While Vibrio phage VALGΦ6 was exclusively found at one integration site across all eight sequenced strains (exceptions: strains K04M3 and K04M5), Vibrio phage VALGΦ8 had different integration sites on both chromosomes and existed intra- and extra-chromosomally. We identified one, respectively two, extra-chromosomally closed circular contigs within the assembly of both V. alginolyticus strains K04M1 and K05K4 representing multimers of Vibrio phage VALGΦ8 (Figure 4). This indicates the presence of extra-chromosomal phage replicons in two out of the eight sequenced V. alginolyticus genomes. Filamentous phages typically multiply via the rolling circle replication (RCR) mechanism [3]. The strain K05K4 contains another copy of Vibrio phage VALGΦ8 integrated on chromosome 1 and the two extra-chromosomal contigs contain two, respectively three, copies of Vibrio phage VALGΦ8 (Figure 4). Considering that the contigs are derived from an assembly generated from long read data that contains reads that exceed the length of a single phage genome we hypothesize that the K05K4 extra-chromosomal contigs represent RCR intermediates of the integrated Vibrio phage VALGΦ8. However, to confirm or disprove this hypothesis’ experiments using knock-out versions of the intra-chromosomal copy of Vibrio phage VALGΦ8 in strain K05K4 have to be performed, which is beyond the scope of this study. In contrast, K04M1 does not contain an intrachromosomal version of Vibrio phage VALGΦ8 and the extra-chromosomal contig of K04M1 only consists of one phage replicon (Figure 4). This suggests that Vibrio phage VALGΦ8 is able to establish an extra-chromosomal infection without the need of an intrachromosomal copy.

4.2. Within-Host Competition Can Lead to the Reduction of Phage Producing Particles

In bacterial strains where both filamentous phages are present we observed a 10-fold reduced number of reads mapping at the Vibrio phage VALGΦ6 locus. We propose that the presence of Vibrio phage VALGΦ8, negatively affects the replication efficiency of Vibrio phage VALGΦ6. Even though, only two genes, namely, genes gII and gV, are involved in the phage DNA replication system, they have a high sequence similarity between both phages (Figure 3). Our data allow no conclusions on the involved mechanisms nor whether the highly similar gene products, pII and pV, do physically interact. This may be investigated by knock-out versions of strains containing both filamentous phages, as have been used in B. licheniformis DSM13 for Caudovirales phages [51], but has to remain unresolved until genetically accessible host strains for the phages become available. Thus, the results presented here are purely predictive based on read-mappings. Within-host competition is common among different Caudovirales prophages within the same host leading to strong selection for short lysis time [56]. To the best of our knowledge, nothing is known about within-host competition among filamentous phages and whether filamentous phages are able to suppress each other’s replication. However, studies on the classical biotype V. cholerae, where CTXΦ was present as an array of two truncated, fused prophages, found that even though the cholera toxin in expressed, no viral particles are produced [57]. Deficiencies in the array-structure and not mutations affecting individual CTXΦ genes have been suggested to be responsible for the absence of phage particle production. Similarly, we found the strongest reduction in coverage for Vibrio phage VALGΦ6 encoding regions in strain K04M3 and strain K04M5. Note, we did not find any genomic differences among the Vibrio phage VALGΦ6 regions in all eight bacterial strains. It is thus tempting to speculate that similar deficiencies in array structure are causing the coverage reduction of Vibrio phage VALGΦ6 encoding regions. Future studies unraveling within-host interactions of filamentous phages should elucidate whether such within-host competitions can influence the dynamics and evolutionary trajectories of filamentous phages.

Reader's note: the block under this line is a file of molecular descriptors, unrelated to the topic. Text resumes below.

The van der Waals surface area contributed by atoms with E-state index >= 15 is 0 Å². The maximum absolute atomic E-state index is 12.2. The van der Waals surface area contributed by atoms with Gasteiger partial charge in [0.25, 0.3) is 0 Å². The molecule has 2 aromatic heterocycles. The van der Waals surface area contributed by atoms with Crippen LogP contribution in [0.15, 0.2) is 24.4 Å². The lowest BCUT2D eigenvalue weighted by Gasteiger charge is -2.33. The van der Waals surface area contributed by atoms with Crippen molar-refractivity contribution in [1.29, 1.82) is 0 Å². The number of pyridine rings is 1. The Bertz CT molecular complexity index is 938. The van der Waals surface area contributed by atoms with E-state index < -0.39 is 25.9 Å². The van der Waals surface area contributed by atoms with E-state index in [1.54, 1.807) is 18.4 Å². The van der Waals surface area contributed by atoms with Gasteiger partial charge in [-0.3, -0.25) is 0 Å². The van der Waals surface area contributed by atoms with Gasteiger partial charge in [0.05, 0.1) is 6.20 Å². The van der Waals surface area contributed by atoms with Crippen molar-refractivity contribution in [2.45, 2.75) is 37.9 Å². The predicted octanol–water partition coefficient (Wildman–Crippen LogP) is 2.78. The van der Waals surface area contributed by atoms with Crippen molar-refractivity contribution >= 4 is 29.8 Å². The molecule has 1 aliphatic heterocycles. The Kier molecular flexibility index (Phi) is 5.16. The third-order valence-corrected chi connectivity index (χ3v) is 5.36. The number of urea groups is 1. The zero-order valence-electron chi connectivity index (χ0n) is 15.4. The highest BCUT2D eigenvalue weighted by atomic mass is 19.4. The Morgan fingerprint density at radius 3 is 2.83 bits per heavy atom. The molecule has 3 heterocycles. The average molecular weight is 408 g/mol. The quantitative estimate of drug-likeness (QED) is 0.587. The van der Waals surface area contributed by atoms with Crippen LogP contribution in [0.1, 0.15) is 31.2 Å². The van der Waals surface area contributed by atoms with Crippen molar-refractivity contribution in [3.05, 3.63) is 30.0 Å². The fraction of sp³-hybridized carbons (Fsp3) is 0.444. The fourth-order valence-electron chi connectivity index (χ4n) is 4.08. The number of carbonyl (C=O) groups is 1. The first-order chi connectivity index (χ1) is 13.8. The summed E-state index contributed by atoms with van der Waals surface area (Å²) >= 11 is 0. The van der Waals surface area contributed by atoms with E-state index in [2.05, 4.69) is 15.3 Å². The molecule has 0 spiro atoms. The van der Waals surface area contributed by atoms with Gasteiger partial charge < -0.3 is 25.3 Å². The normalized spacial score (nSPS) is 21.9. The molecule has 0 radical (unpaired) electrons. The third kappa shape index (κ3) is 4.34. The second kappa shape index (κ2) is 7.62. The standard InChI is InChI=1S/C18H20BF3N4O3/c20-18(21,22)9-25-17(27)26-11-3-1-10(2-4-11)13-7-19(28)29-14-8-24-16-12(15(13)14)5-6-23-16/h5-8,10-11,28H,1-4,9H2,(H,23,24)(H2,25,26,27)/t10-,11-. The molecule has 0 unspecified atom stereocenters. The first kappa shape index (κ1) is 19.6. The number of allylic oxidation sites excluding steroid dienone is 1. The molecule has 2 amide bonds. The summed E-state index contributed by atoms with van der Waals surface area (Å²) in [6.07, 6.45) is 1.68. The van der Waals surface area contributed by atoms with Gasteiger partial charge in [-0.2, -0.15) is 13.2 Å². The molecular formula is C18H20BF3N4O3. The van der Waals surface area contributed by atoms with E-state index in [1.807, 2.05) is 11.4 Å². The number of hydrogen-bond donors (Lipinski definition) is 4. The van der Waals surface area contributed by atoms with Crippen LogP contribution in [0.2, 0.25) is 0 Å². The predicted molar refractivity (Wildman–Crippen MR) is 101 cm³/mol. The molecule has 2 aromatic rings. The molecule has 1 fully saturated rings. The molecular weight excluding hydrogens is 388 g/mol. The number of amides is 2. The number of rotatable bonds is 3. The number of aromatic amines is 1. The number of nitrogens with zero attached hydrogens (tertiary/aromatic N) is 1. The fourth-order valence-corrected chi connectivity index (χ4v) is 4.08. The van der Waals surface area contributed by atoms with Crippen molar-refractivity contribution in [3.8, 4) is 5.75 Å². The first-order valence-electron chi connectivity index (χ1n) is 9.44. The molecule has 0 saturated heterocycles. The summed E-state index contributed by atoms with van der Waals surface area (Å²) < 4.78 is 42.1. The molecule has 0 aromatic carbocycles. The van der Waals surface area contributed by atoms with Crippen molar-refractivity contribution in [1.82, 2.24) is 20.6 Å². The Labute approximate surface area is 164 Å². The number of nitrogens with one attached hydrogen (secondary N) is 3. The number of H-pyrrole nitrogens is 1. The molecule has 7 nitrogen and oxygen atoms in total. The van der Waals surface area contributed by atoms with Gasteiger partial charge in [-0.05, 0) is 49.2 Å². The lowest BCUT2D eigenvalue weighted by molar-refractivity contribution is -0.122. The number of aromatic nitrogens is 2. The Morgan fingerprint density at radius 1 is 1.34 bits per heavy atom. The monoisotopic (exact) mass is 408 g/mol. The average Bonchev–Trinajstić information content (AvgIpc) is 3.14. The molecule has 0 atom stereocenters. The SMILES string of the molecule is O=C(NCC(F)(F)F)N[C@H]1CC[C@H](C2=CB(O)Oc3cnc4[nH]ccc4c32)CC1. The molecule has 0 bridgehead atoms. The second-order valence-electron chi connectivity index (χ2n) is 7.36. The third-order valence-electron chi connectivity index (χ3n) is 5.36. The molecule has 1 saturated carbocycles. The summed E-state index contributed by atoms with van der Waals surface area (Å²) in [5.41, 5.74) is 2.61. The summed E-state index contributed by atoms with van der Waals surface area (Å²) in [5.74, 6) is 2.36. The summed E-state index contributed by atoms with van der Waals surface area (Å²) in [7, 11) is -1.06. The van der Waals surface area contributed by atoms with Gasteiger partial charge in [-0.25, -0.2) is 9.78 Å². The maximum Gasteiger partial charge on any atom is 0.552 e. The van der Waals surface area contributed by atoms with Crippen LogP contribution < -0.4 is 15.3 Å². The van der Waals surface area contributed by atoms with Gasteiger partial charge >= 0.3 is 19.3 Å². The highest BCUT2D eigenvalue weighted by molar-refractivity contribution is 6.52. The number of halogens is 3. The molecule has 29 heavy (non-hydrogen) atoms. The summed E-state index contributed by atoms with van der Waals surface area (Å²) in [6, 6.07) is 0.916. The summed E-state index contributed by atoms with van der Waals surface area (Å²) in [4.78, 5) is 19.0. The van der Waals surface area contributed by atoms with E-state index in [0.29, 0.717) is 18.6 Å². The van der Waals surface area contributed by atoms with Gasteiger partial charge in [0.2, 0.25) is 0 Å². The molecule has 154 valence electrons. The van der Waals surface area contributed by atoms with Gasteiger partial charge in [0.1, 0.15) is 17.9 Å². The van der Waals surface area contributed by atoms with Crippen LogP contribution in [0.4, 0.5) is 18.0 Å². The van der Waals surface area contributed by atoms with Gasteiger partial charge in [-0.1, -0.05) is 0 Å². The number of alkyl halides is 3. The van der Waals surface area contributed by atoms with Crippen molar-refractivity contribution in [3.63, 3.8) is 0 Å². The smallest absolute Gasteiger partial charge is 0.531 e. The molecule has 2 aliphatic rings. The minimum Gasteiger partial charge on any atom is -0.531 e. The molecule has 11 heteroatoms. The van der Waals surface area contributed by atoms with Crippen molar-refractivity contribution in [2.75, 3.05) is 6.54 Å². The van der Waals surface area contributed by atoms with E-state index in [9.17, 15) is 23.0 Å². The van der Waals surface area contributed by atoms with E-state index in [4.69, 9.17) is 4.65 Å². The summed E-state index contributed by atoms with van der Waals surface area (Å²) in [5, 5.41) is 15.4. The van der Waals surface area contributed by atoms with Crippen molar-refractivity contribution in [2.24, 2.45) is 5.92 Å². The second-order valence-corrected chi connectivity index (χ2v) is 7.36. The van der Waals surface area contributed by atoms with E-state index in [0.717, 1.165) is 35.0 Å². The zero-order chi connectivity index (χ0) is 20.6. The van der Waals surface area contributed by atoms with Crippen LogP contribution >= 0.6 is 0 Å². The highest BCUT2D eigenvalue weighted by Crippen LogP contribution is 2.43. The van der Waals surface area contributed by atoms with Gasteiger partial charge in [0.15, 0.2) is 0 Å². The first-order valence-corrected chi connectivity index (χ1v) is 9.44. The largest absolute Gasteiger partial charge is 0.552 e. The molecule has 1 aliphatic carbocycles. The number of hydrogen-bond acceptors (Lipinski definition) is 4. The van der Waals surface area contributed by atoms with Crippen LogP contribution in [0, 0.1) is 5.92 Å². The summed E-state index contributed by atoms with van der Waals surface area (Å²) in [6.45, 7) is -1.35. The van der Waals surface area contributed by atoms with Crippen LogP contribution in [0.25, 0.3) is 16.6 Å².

4.3. HGT of Vibrio Phage VALGΦ6 Containing the Putative Virulence Factors Zot and Ace Might Have Led to the Emergence of the Pathogenic Kiel V. alginolyticus Ecotype

Filamentous phages are the most recognized vibriophages and present in almost every Vibrio genome sequenced to date for a detailed overview see [58]. Filamentous phages isolated from the Kiel-alginolyticus ecotype share more identity with filamentous phages isolated from V. parahaemolyticus than with other non-Kiel V. alginolyticus strains. This suggests a constant horizontal movement of filamentous phages between different Vibrio species without losing the ability to replicate in the old host(s). Indeed, some filamentous vibriophages have a very broad host range [24] and movement of vibriophages is not uncommon [59,60,61]. This will facilitate horizontal gene transfer (HGT) across species boundaries, which plays a significant role in the evolution of vibrios [58].